By Avi Asher-Schapiro
Twitter — the online microblogging platform favored by President Donald Trump — has been purging accounts suspected of supporting terrorism at a dizzying pace: nearly 377,000 accounts in the last six months of 2016 alone, almost three times the rate of the previous year.
Those numbers were made public Tuesday, as part of Twitter’s latest transparency report.
Experts who monitor the Islamic State militant group (ISIS) online presence are pleased. “The median age of an ISIS-supporting account on Twitter is about one day — that’s as long as they survive, and many don’t survive that long,” said J.M. Berger, an associate fellow with the International Centre for Counter-Terrorism. “I think Twitter is handling this appropriately.”
At the same time, free speech and transparency advocates say that Twitter’s apparent zeal to take on problematic accounts could lead to collateral damage — especially when governments lean on the company to censor content. “The speech rules that social networks maintain are notoriously vague, and repeatedly lead to mistaken take-downs of legal images, such as breast feeding, legitimate images of armed conflict, and other matters of public concern,” said Matt Cagle, an attorney with the American Civil Liberties Union’s (ACLU) Technology and Civil Liberties Project. “The worry here is that governments would seek to exploit these rules for their own ends.”
Twitter has multiple pathways for censuring or controlling content on its platform. The most straightforward: a government can issue a formal legal request or a court order to remove something illegal. Outside of those formal legal avenues, Twitter can also use its own internal algorithms — or tips from other users — to surface accounts that may not violate the law, but do violate its own Terms of Service (TOS). The TOS prohibit content that “make threats of violence or promote violence, including threatening or promoting terrorism.”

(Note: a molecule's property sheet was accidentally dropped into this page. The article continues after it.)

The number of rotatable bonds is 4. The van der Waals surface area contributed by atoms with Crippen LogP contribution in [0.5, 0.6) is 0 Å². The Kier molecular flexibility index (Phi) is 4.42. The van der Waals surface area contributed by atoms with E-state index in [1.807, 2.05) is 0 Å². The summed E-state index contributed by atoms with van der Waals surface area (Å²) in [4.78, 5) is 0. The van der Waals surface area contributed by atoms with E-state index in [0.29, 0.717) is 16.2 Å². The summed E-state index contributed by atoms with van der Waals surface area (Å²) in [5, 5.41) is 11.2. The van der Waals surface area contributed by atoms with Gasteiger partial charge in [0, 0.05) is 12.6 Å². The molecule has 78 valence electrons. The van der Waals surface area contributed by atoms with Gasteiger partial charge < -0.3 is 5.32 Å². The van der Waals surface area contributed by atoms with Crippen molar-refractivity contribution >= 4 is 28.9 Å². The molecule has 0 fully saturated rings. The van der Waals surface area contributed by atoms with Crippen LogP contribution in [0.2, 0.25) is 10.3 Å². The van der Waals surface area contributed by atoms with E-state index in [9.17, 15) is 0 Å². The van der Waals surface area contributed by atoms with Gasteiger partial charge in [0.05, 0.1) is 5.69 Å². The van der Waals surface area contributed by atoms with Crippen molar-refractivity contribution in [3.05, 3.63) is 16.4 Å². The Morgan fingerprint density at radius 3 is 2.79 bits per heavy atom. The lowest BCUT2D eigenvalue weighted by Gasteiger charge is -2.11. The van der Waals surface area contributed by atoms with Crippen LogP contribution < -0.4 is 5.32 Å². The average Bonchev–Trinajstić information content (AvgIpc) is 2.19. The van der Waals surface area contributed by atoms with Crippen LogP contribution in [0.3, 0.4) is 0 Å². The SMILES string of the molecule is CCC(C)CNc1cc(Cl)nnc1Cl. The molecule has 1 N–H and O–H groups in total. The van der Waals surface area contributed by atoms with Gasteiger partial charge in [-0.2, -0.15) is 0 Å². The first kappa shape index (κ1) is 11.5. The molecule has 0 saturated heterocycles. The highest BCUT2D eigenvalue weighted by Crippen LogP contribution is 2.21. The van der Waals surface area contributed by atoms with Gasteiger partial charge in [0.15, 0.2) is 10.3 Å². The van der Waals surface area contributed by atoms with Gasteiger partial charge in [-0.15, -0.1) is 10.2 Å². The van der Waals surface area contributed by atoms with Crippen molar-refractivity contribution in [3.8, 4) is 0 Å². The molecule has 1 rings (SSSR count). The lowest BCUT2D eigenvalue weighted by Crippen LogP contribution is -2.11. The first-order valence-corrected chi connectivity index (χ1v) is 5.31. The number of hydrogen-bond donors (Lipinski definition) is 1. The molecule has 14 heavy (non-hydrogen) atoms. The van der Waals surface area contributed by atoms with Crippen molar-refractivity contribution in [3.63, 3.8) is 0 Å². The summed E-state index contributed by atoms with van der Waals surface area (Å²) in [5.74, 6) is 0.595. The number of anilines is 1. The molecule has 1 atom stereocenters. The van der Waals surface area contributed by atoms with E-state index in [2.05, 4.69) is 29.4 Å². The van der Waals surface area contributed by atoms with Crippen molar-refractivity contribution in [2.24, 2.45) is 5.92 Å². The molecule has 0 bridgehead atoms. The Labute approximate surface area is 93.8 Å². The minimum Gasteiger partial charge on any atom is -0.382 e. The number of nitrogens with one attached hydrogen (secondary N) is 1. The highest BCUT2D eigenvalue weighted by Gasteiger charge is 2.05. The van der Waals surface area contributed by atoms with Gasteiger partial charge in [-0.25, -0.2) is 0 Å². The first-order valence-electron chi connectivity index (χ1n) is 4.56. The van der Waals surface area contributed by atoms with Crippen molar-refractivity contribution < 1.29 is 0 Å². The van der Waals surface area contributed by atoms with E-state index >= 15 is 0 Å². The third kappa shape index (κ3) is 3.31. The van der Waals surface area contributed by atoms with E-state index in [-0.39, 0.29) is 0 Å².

There’s also a gray area: the governments can — and often do — pressure Twitter to take down content without officially using legal mechanisms, but rather by privately pointing out Twitter accounts that may violate the TOS.
Since the ISIS began using Twitter to communicate and disseminate its propaganda in 2014, the company has come under serious pressure to purge the group and its supporters from the platform. As the ISIS rampaged through Iraq and Syria in the summer of 2014, supportive accounts tweeted out propaganda videos celebrating the group’s exploits. At a counterterrorism conference in 2015, FBI Director James Comey put it starkly: “Twitter works as a way to sell books, as a way to promote movies, and it works as a way to crowdsource terrorism — to sell murder.” That same year, Berger published “The ISIS Twitter Census,” which identified 46,000 major Twitter accounts operating on behalf of the group.
Outside the battle zones in the Middle East, Twitter had become one of the primary breeding grounds for ISIS-related activity. The company — which prides itself on eschewing censorship and guarding the privacy of its users — had a “slow start” purging the terror accounts from its platform, Berger says. But the latest report shows they’ve hit their stride. “I think it’s probably not reasonable to expect them to push it much further,” Berger says.